Lately, I’ve been bombarded with ads on YouTube featuring people who want to sell me the secret to wealth and success.
A great example is Tai Lopez, who puts on a facade of a modest, yet uber-successful entrepreneur who possesses the secret to becoming wealthy. (His latest sales tactic: humblebragging about his supposed million-dollar home as he gives you a tour.)
His successful marketing tactics have inspired both satire and copy-cat marketers (like the guy below):
Who are these marketers targeting? People who want to be more successful, live a better lifestyle, go viral online, and/or build a business around their passions. People who want to be in the middle of this diagram:
Finding this intersection between a lucrative career and doing what you love is difficult and unpredictable, so these marketers do their best to convince you that a) success is completely formulaic and reproducible, and b) they are the ones who know the formula better than anyone else. In other words, these people are getting rich by selling you the secret to getting rich.
Thankfully, the internet is also packed with artists, entrepreneurs, and creative professionals who publish their work without trying to sell you a magic formula. They focus on perfecting their craft and adding value to the world through their hard work. If you pay attention to the advice they give out, you hear a different story about success.
One such artist is Darius Kazemi. Having published over one hundred creative projects on the web since 2013, Kazemi has seen many of his most ambitious projects stay in obscurity and many of his silly projects go viral quickly. From this experience, Kazemi believes that internet success is a lot like winning the lottery.
“I believe that beyond a certain level of work you put into your project, success is entirely out of your hands,” he says on stage during his 2014 talk at XOXO Festival in Portland, Oregon. “Conceiving of a creative project and building it, that’s buying a lottery ticket.”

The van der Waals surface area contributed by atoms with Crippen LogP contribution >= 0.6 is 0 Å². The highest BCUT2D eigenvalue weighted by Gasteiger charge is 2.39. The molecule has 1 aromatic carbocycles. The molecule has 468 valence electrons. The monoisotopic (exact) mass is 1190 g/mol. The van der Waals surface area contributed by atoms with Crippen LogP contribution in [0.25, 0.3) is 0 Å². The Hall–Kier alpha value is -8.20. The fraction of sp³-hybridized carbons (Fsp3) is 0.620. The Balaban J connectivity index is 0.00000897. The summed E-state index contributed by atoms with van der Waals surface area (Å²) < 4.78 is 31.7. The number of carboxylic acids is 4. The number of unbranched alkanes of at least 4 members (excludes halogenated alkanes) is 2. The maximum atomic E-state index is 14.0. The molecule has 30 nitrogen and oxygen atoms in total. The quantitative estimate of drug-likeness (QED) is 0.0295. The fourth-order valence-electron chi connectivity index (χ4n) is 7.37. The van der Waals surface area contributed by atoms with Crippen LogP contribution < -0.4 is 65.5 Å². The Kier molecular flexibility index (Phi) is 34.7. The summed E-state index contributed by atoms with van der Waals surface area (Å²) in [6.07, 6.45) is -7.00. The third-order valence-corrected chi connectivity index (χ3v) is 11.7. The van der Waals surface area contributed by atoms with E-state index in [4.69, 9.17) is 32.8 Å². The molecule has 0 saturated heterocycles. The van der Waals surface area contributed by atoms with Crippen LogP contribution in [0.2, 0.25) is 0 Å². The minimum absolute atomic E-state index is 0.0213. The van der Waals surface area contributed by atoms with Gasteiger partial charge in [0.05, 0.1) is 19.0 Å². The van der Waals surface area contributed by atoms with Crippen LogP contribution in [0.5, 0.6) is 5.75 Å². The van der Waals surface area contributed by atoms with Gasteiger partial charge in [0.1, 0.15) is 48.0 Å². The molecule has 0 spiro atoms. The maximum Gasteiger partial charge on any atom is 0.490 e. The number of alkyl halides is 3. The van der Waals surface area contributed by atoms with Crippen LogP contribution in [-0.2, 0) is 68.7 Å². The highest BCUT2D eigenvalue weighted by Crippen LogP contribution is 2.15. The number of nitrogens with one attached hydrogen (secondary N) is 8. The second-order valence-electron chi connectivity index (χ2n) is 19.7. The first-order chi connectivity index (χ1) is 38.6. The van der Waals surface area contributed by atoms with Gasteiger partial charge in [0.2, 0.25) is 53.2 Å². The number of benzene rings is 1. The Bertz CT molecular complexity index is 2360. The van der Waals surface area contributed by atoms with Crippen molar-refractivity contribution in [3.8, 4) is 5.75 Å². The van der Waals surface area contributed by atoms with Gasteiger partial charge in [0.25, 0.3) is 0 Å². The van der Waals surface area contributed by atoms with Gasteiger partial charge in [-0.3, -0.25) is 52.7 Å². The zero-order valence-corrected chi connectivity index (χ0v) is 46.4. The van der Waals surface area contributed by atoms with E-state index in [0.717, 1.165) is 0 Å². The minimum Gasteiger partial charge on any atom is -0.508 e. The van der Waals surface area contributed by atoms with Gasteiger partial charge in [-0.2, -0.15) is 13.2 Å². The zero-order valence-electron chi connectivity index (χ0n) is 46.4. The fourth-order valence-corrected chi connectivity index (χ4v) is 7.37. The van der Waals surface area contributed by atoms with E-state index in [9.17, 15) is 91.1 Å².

In other words, hard work, perseverance, and the right kind of promotion all improve your chances (i.e. earn you more lottery tickets), but there’s no guaranteed formula for success.
Some people may find this advice fatalist and demotivating, but I disagree. Ignoring fame and financial success in favor of execution and skill in the short run may actually improve your chance of success in the long run.
For example, Rick Rubin, the former co-president of Columbia Records, has said that when an artist is first starting out, “any commercial considerations usually get in the way.” In other words, a premature focus on money and fame can distract and misguide.
Kazemi concludes his talk by advising us to ignore those who claim to have the secret to winning the lottery, i.e. the magic formula to go viral or make more money online:
“There are two kinds of creative advice that I think you can get from creative people. The first is how to buy more lottery tickets and the second is how to win the lottery. I think the former can be extremely useful and I think the latter is nonsense.”
Since snake oil salesmen aren’t going anywhere any time soon, it’s up to us to choose who we pay attention to. My personal rule of thumb: the more confident someone is that they have an ironclad formula for success, the less likely they’re worth paying attention to.
“If there was a secret formula for becoming known, I would give it to you,” writes Austin Kleon, artist and author of Steal Like an Artist, “But there’s only one not-so-secret formula that I know: Do good work and share it with people.”